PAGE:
Bryce is the Associate Director, Administration, for both the Asia Center and the Center for Latin American Studies.Both are US Department of Education Title VI National Resource Centers, representing the pinnacle of international and area studies programs in US higher education. National Resource Center funding and designation is highly prestigious and competitive. At the U, the two Centers represent excellence in global engagement and education.
Bryce’s exemplary commitment to global engagement and internationalization is manifest in the leadership and support he has provided to numerous initiatives in the Centers over the years, extending far beyond his job duties.Collectively, initiatives that Bryce has supported have brought a wealth of opportunities to students and faculty to expand their international scholarship, to gain intercultural competence, and to engage collaboratively with overseas organizations. In addition to providing skilled administrative and budgetary support to a complex array of programming, Bryce actively engages in designing programs and guiding the vision of the Centers. Therefore, a sizable portion of the U’s global engagement footprint, across a wide range of disciplines and university constituents, originates from Bryce’s tireless efforts.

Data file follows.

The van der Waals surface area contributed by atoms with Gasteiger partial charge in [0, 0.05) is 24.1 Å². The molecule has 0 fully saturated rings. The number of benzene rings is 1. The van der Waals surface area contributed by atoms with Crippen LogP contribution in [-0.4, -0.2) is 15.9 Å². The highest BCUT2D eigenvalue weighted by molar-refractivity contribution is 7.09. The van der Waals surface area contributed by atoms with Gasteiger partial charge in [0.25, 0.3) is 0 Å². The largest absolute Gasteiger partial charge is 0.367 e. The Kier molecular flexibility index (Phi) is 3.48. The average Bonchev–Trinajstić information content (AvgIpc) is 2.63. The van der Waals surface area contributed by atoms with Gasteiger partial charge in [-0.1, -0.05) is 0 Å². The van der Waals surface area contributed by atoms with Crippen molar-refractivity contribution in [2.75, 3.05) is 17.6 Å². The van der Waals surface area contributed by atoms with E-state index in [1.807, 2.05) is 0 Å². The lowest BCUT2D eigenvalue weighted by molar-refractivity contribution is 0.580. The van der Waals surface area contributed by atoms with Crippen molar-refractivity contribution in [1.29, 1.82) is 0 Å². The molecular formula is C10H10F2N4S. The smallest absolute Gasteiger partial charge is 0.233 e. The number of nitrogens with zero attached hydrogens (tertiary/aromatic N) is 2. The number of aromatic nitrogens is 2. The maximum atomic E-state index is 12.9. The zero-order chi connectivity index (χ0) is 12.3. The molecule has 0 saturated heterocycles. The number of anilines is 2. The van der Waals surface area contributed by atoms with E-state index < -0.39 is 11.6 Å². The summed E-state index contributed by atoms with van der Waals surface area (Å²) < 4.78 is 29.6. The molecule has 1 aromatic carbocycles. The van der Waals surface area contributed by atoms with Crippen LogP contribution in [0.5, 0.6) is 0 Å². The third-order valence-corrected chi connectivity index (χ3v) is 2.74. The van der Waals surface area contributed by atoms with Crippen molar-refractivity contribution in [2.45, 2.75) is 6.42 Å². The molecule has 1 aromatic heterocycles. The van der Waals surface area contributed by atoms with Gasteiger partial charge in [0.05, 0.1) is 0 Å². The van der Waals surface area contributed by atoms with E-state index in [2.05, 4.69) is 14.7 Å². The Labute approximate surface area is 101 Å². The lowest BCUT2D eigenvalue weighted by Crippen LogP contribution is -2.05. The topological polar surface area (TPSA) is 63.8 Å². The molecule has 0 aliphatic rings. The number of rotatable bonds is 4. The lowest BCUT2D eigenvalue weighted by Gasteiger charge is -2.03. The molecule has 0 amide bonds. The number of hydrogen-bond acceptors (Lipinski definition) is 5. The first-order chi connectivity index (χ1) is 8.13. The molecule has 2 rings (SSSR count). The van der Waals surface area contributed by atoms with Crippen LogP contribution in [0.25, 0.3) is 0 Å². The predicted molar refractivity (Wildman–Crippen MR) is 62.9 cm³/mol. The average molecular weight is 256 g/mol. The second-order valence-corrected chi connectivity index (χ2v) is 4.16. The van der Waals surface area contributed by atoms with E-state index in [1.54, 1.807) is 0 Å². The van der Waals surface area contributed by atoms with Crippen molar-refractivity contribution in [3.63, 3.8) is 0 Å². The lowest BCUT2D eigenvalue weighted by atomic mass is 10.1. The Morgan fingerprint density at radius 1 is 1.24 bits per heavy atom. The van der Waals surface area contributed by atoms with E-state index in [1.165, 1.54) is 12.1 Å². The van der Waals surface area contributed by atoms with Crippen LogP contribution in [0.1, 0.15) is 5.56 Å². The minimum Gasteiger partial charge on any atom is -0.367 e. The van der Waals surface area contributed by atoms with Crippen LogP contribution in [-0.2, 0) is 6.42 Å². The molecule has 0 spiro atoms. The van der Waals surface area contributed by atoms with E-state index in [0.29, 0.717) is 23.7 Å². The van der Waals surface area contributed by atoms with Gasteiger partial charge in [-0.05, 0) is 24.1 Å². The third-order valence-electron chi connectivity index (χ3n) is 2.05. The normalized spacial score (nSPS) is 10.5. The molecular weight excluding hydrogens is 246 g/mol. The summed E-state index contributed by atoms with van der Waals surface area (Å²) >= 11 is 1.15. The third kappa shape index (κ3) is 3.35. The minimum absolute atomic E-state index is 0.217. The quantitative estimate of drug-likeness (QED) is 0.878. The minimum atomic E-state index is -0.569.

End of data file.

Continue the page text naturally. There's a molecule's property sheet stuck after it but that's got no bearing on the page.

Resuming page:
There are numerous examples cited by his nominators regarding Bryce’s exceptional support to advance not only the missions and visions of the two Centers, but also International Studies and Middle East Studies at the U. They state that Bryce has a unique capacity to envision how the strengths and resources of the international and area studies programs can be leveraged with the efforts of others at the U and in the community to maximize potential and deepen their impact on internationalization at the U.
One of his letters of recommendation states that “It is no exaggeration to say that the success and growth of the Centers and international and area studies more broadly would not have been possible without the hard work, dedication to the university’s internationalization efforts, and the skills Bryce has brought to his role. His efforts and commitment to internationalization will have longstanding impacts for years to come.”